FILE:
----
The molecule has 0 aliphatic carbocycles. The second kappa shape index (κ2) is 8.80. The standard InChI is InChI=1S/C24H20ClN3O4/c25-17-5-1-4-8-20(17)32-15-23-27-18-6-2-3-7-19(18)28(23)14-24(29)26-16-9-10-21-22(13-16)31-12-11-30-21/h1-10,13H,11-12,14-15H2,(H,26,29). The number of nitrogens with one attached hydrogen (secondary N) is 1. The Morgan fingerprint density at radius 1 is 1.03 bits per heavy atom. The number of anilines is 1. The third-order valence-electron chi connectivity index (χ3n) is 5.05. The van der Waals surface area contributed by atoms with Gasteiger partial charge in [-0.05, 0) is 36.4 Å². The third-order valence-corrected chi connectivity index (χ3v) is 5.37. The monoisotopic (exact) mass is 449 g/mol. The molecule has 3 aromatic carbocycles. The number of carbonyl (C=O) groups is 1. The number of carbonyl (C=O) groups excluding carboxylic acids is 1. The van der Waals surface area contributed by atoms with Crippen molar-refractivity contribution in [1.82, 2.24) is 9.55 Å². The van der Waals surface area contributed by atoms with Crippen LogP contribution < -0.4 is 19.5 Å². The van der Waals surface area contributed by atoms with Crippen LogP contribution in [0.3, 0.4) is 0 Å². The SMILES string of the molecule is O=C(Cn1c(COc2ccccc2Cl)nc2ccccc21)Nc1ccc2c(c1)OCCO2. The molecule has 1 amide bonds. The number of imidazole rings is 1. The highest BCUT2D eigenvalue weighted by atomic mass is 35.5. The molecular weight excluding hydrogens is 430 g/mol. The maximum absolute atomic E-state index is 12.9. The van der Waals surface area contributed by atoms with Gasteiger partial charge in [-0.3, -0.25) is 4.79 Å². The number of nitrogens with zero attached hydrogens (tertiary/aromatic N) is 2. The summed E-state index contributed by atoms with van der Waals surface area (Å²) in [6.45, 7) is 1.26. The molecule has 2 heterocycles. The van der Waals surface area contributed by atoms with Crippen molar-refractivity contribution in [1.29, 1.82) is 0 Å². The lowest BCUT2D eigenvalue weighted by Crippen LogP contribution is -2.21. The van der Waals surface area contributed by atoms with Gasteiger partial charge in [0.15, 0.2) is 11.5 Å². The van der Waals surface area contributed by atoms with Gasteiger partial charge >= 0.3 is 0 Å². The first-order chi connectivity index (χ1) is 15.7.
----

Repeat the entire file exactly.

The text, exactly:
The molecule has 0 aliphatic carbocycles. The second kappa shape index (κ2) is 8.80. The standard InChI is InChI=1S/C24H20ClN3O4/c25-17-5-1-4-8-20(17)32-15-23-27-18-6-2-3-7-19(18)28(23)14-24(29)26-16-9-10-21-22(13-16)31-12-11-30-21/h1-10,13H,11-12,14-15H2,(H,26,29). The number of nitrogens with one attached hydrogen (secondary N) is 1. The Morgan fingerprint density at radius 1 is 1.03 bits per heavy atom. The number of anilines is 1. The third-order valence-electron chi connectivity index (χ3n) is 5.05. The van der Waals surface area contributed by atoms with Gasteiger partial charge in [-0.05, 0) is 36.4 Å². The third-order valence-corrected chi connectivity index (χ3v) is 5.37. The monoisotopic (exact) mass is 449 g/mol. The molecule has 3 aromatic carbocycles. The number of carbonyl (C=O) groups is 1. The number of carbonyl (C=O) groups excluding carboxylic acids is 1. The van der Waals surface area contributed by atoms with Crippen molar-refractivity contribution in [1.82, 2.24) is 9.55 Å². The van der Waals surface area contributed by atoms with Crippen LogP contribution < -0.4 is 19.5 Å². The van der Waals surface area contributed by atoms with Crippen LogP contribution in [0.3, 0.4) is 0 Å². The SMILES string of the molecule is O=C(Cn1c(COc2ccccc2Cl)nc2ccccc21)Nc1ccc2c(c1)OCCO2. The molecule has 1 amide bonds. The number of imidazole rings is 1. The highest BCUT2D eigenvalue weighted by atomic mass is 35.5. The molecular weight excluding hydrogens is 430 g/mol. The maximum absolute atomic E-state index is 12.9. The van der Waals surface area contributed by atoms with Gasteiger partial charge in [-0.3, -0.25) is 4.79 Å². The number of nitrogens with zero attached hydrogens (tertiary/aromatic N) is 2. The summed E-state index contributed by atoms with van der Waals surface area (Å²) in [6.45, 7) is 1.26. The molecule has 2 heterocycles. The van der Waals surface area contributed by atoms with Crippen molar-refractivity contribution in [1.29, 1.82) is 0 Å². The lowest BCUT2D eigenvalue weighted by Crippen LogP contribution is -2.21. The van der Waals surface area contributed by atoms with Gasteiger partial charge in [0.15, 0.2) is 11.5 Å². The van der Waals surface area contributed by atoms with Gasteiger partial charge >= 0.3 is 0 Å². The first-order chi connectivity index (χ1) is 15.7.